I am an on-call Chaplin at a local hospital a day or two a week; meaning I am to come to the hospital when called in for an emergency. Morning, noon and night whether I'm on the road, in my garden or sound asleep -- I am available with my trusty cell phone at my side. What a marvel!
Over the past 20 years, driving an older vehicle, I have found myself "broken down" with some regularity along the road. Within a few minutes a tow truck arrives to my rescue; all due to having a cell phone.
Living in a rural setting, surrounded by a foot of snow and no electricity, with no difficulty I have contact with the outside world using my cell phone.
Some years ago, repairmen were in my attic and accidentally cut an electric wire which caught the attic on fire. Immediately calling the fire department on my cell phone saved the day and the house.
As a writer, every week I find myself dialing "Google" for the spelling/definition of words, along with Biblical quotes.
Such experiences as these are quite typical for many of us today. The benefits of the cell phone are beyond measure. Years ago, such incredible service would have been truly unbelievable.
We Americans, however, have developed difficulty in dealing with silence; attached to the whole gamut of electronic communication gizmos. Silence makes many of us Americans nervous today within 10 seconds.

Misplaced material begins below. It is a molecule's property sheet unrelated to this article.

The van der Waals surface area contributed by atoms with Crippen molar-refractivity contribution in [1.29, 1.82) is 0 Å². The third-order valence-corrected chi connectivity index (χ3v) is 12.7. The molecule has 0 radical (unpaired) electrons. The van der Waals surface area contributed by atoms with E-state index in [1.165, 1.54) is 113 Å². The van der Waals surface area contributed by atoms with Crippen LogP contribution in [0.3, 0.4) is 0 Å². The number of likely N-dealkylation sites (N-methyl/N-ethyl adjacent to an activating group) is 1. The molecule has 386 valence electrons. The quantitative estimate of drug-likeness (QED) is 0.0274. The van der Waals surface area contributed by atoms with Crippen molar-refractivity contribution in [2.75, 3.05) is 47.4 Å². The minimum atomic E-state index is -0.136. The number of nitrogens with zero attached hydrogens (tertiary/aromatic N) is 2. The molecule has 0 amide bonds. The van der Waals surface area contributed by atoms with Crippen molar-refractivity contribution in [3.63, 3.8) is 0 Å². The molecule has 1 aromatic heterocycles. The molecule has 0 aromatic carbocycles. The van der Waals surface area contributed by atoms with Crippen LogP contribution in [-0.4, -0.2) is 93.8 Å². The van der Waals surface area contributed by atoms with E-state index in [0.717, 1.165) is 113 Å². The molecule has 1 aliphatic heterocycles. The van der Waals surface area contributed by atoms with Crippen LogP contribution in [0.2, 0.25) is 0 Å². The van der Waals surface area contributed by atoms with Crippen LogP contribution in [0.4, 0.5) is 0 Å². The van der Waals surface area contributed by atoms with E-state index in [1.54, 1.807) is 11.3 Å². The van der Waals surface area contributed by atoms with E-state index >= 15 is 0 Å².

Our media mania has done a job on us! Many see driving a car without the radio on as being weird and strange. It is estimated that 50% of us keep a TV going in our homes today -- watching it or not -- just to keep the dread of silence away.
Enjoying one's space, one's thoughts, one's silence, one's person -- reflective solitude -- is becoming a rarity for many, being bombarded by perpetual distractions. Of the world's population (7.53. billion), an incredible 66% have mobile devices for communicating. The remaining 34% are still living as humanity has from the beginning -- communicating with those around them with much time for personal solitude; engaging in a free flow of private thoughts and reflections; in touch with one's feelings
Losing this touch with self is the big causality of our day; obsessed with electronic communications; developing a hyper-dependence on the cell phone especially. Lacking the ability to be alone in silence, to enjoy one's own person, can be critically debilitating. Engulfed in distractions, understanding and respecting who we are cannot happen.
Further, an on-going need to leave one's own person to electronically converse with others, easily leads to being socially handicapped -- unable to develop a face-to-face interpersonal relationship; unable to even have friends. An obsessive dependency on the cell phone sets the stage for becoming a social isolate; with psychopathic tendencies to withdraw in anger from people [a formula for developing a "shooter"].
Defending one's independence and unique personal traits requires some reflective quiet time. It requires enjoying ourselves and respectfully giving solo time to self, being with one's self.
As with most all wonderful advances to our earthly stay, there is a flip-side. So it is facing the perks and perils of cell phones.
The Rev. John Burkhart, Ph.D., is a retired Episcopal priest and professor of psychology; he can be contacted at firstname.lastname@example.org or visit his blog at inspirationsandideas.